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Customer or Client? And why it matters!

Do you view the people who engage your services as customers or clients? The two terms are often used interchangeably, and to many people, they are indeed the same. In reality, however, they are very different and I believe it is important that advice firms recognize and understand those differences.

The one characteristic that both clients and customers share is that they are real people. People with a specific problem (or problems) that they are looking for your help in resolving. But that’s where the similarity ends.

The nature of the ‘customer’ relationship tends to be ‘transaction’ rather than ‘relationship’ based. For example, I am a customer of both Tesco and Waitrose, but a client of neither. My weekly shop is transactional.

The ‘client’ relationship on the other hand is characterized by;

  • An ongoing relationship
  • Some level of ongoing service
  • Regular communication and/or contact
  • Keeping in touch
  • Taking a genuine interest in them as an individual

In the financial services sector we work hard to build long term relationships and look holistically at all the individuals financial planning needs and establishing what is really important to them rather than just dealing with a single issue.

But even then there are only two levers you can pull to establish a real relationship. They are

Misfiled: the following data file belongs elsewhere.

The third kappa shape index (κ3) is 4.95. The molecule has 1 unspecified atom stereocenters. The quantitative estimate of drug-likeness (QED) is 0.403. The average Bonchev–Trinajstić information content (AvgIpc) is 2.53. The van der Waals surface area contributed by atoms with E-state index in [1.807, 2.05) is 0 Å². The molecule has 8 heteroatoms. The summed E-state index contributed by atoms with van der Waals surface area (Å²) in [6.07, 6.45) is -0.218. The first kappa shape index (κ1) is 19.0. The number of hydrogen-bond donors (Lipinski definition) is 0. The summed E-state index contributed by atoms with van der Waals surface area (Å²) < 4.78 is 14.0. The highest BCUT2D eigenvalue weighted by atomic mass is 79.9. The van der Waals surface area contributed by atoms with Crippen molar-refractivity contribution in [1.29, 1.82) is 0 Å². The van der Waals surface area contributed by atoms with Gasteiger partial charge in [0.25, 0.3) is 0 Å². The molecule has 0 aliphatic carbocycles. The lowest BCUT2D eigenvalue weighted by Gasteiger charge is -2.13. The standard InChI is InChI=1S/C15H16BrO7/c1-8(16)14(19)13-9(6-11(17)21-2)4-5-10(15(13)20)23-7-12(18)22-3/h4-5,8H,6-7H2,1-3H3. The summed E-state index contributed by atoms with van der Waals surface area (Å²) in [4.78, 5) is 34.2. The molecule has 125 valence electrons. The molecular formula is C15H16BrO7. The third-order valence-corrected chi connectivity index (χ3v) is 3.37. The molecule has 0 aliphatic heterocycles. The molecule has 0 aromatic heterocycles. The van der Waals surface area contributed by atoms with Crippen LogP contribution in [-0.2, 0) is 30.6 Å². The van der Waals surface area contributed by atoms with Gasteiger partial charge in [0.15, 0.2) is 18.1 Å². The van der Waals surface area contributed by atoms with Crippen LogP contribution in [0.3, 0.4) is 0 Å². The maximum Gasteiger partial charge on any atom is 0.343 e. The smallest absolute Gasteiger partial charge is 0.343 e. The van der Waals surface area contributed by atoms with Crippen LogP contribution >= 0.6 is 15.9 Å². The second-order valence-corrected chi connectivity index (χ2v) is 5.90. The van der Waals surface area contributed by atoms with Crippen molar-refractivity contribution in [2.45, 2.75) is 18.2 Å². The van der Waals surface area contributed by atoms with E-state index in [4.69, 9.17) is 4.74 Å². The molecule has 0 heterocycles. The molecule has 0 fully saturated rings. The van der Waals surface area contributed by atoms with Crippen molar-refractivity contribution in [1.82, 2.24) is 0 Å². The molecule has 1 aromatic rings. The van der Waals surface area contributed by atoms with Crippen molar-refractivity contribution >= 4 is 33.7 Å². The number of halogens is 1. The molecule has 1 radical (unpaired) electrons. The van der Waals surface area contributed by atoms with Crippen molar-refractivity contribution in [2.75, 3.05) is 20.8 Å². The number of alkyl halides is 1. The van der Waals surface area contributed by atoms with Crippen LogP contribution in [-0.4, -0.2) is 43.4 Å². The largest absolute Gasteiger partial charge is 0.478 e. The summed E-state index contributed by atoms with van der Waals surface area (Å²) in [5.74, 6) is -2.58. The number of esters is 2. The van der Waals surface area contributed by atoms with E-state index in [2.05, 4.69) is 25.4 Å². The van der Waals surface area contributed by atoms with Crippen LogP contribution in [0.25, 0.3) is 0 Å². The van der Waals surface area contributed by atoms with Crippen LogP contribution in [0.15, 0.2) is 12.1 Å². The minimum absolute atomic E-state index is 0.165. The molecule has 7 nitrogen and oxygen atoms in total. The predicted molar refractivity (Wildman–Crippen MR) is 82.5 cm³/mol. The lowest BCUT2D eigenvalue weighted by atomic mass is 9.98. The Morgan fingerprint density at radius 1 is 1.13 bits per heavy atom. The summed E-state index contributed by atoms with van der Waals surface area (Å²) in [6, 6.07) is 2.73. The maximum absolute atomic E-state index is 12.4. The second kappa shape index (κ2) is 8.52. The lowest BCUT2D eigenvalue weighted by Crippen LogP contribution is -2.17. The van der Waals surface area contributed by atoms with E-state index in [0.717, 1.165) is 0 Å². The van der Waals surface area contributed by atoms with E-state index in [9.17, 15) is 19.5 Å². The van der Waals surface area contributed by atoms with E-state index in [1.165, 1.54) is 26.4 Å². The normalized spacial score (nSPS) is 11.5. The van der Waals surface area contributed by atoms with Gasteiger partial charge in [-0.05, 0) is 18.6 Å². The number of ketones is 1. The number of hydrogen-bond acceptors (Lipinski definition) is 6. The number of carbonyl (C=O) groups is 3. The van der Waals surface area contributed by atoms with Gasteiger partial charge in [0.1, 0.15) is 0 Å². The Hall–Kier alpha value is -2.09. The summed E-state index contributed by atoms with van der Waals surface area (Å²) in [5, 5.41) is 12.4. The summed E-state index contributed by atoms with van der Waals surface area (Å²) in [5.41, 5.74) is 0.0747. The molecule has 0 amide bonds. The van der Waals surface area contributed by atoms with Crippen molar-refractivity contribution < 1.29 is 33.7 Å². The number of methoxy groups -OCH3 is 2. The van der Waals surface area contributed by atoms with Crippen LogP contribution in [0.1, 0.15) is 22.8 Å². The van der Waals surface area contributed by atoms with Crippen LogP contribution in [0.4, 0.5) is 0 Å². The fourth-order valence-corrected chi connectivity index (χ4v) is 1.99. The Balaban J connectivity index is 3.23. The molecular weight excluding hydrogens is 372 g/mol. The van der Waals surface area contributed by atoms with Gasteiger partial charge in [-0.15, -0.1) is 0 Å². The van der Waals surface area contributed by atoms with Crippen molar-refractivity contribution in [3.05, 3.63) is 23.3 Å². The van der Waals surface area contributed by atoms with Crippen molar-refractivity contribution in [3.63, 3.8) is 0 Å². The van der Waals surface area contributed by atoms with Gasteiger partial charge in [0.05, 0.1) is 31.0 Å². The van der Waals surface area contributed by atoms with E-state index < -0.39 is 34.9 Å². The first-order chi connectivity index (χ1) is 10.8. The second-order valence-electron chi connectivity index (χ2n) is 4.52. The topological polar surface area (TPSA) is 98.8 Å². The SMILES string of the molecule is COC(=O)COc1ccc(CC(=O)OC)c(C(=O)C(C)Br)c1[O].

1. What you say
  2. What you do

Clearly these must be aligned and have the client’s interests at the centre. And, when it comes down to it, it doesn’t matter whether you see the individual as a client of yours… it’s whether that individual sees themselves as your client in their mind.


  1. Francis Klonowski Says:

    I thought you’d be interested in a recent telephone conversation I had with a major life office’s “Customer Services” department. [Perhaps a clue to their attitude in that title??].
    The young man kept referring to the client as “your customer”.
    After a while I said “Client, please”.
    “Client. He’s my client, not a customer. I don’t run a shop”
    “Well, he’s a customer of ours”.
    Enough said. Rail companies used to call us “passengers” but now we seem to be “customers” – and look where those companies are now in service terms.

  2. Steve Says:

    Good point, well made Francis. I think the fact that the provider sees your ‘client’ as their ‘customer’ underlines the different nature of your respective relationships. Your’s is long term… their’s is transactional and always will be. It’s always good to hear from the coal face. Thanks for sharing your story.

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